• The stand out feature of the book is the illustrations.  The seek-and-find aspect will have children pouring over this book for hours.  There are faces hidden in the trees and gems hidden in flames.  We still haven't found everything.  It's highly enjoyable.

  • The pace and structure fits chapter readers and new readers alike.  While there is an evolving story surrounding the God-character (the brave boy) that children with longer attention spans will enjoy, this book can be harnessed month-by-month for early readers as well.
  • I thought that the inclusion of some American secular holidays was a nice touch.  While some Pagans include Groundhog's Day into their Imbolc celebrations, not all do.  Thanksgiving is also alluded to in November.  
  • Highly descriptive.  Each sentence is packed with items of note for the corresponding season and month.
  • The cycle of death and rebirth is not glossed over.  Even in the Pagan community, we still shield children from death, even though it is a vital life cycle and a core part of our beliefs.  This book involves the loss of the God and acknowledges the process of mourning.


What Could Have Been Better

  • The text is printed in a fancy wave pattern to match the illustrated scroll frames on each page.  This is the same on the cover of the book.  While it works wonderfully on the cover to create flow, I found myself having to mark the line I was reading with my finger to keep my place.  What is a small inconvenience for an adult or teen could be a huge roadblock for a grade schooler or beginning reader.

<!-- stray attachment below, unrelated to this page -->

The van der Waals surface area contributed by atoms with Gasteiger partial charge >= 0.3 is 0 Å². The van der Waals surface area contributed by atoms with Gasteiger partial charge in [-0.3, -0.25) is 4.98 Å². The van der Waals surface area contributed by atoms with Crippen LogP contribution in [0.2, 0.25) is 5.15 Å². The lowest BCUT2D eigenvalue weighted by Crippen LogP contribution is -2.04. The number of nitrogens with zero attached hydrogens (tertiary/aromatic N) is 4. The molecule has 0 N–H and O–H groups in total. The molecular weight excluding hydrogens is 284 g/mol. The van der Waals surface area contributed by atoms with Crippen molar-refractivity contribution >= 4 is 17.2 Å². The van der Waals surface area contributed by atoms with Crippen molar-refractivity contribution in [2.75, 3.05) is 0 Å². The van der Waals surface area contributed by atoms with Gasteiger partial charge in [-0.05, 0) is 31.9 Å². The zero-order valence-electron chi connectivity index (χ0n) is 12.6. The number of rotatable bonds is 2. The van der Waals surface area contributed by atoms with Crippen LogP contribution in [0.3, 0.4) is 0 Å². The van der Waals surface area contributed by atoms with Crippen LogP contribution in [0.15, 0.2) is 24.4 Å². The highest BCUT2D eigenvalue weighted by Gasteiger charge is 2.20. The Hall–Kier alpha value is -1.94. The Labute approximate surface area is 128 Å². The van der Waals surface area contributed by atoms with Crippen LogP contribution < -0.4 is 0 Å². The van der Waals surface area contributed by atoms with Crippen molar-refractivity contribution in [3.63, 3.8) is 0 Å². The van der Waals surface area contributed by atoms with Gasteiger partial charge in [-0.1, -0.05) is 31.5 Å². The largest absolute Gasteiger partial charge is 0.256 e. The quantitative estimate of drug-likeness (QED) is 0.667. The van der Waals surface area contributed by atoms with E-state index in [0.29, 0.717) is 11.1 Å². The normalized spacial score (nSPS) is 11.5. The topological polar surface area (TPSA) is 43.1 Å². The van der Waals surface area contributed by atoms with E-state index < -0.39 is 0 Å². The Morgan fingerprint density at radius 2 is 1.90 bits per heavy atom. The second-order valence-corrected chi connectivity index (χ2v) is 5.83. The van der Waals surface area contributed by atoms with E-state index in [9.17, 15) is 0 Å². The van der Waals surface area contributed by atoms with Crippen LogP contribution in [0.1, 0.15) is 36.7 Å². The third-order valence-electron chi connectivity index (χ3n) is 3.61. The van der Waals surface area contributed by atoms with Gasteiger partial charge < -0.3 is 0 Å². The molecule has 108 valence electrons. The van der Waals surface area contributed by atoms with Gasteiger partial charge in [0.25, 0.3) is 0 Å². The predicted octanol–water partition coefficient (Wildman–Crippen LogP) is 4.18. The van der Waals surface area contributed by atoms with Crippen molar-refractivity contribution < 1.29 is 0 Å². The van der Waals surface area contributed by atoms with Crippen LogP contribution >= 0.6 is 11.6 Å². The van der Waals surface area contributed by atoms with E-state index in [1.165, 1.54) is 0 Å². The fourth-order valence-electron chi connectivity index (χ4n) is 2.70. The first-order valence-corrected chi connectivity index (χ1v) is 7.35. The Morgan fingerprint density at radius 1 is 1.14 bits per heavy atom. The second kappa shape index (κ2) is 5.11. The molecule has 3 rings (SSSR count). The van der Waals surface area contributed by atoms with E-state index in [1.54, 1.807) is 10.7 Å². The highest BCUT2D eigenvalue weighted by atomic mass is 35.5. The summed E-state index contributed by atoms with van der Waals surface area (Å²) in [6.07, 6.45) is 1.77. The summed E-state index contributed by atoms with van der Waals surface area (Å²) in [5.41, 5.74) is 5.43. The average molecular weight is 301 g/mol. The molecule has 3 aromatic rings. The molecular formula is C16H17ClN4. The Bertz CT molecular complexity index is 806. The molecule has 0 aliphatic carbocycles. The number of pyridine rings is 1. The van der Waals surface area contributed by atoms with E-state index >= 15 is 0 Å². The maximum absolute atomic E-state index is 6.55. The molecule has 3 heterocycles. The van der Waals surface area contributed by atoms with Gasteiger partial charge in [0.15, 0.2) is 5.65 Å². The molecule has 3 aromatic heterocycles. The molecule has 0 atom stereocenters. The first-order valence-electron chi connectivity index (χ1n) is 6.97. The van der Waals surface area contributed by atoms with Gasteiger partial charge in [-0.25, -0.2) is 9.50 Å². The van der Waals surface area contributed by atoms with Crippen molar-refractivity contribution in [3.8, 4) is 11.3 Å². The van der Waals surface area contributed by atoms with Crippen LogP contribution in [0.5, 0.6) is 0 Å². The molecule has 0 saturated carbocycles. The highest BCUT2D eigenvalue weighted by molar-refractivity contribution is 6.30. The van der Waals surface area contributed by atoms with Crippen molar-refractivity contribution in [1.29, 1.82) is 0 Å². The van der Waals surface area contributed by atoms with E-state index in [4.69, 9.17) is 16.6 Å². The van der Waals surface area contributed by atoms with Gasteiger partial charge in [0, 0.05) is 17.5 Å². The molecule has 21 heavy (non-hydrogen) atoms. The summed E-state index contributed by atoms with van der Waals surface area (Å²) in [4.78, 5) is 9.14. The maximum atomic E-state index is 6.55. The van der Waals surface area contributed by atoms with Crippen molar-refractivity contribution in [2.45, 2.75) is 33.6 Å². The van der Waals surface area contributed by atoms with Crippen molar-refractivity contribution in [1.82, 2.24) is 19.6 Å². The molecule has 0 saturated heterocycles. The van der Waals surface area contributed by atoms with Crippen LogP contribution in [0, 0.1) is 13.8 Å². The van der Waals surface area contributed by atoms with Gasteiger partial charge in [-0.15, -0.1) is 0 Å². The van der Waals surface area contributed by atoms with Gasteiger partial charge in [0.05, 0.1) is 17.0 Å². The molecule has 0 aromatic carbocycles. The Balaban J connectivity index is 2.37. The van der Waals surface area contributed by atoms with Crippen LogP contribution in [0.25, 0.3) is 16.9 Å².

Summary

Bottom line... we LOVED this book.  It is a wealth of information on many levels and works well for all ages.  Young children can study the pictures, older children can read the story, and adults can appreciate the work as a whole.  This book will be used year round in our home and I encourage you to order one, too!

Have you read 'An Earth Child's Book of the Year'?  Did you love it as much as we did?  Feel free to leave us a comment below.

2 comments:

  1. I love the suggestions on pagan-friendly kids books. I am always looking for more so appreciate people sharing some when they find them!

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  2. Thank you for your thorough, honest, and open-hearted review of An Earth Child's Book of the Year. It's been great to see more people visiting earthchildbooks.com, purchasing books, and appreciating this chance to share the great Wheel of the Year with their children. I hope you will take a look at the second book in the Earth Child series, called an Earth Child's Book of Verse. This book is filled with poetry and song to accompany each of the twelve moons of the year. Check it out at https://www.createspace.com/4423444. Also, please note that the Earth Child books are no longer published through Friesen Press, great as those folks were, but through CreateSpace. CS is more affordable, still great quality. Finally, hope you are enjoying a beautiful autumn and anticipating a very special Samhain. Warm wishes from Marian Camden, Psy.D.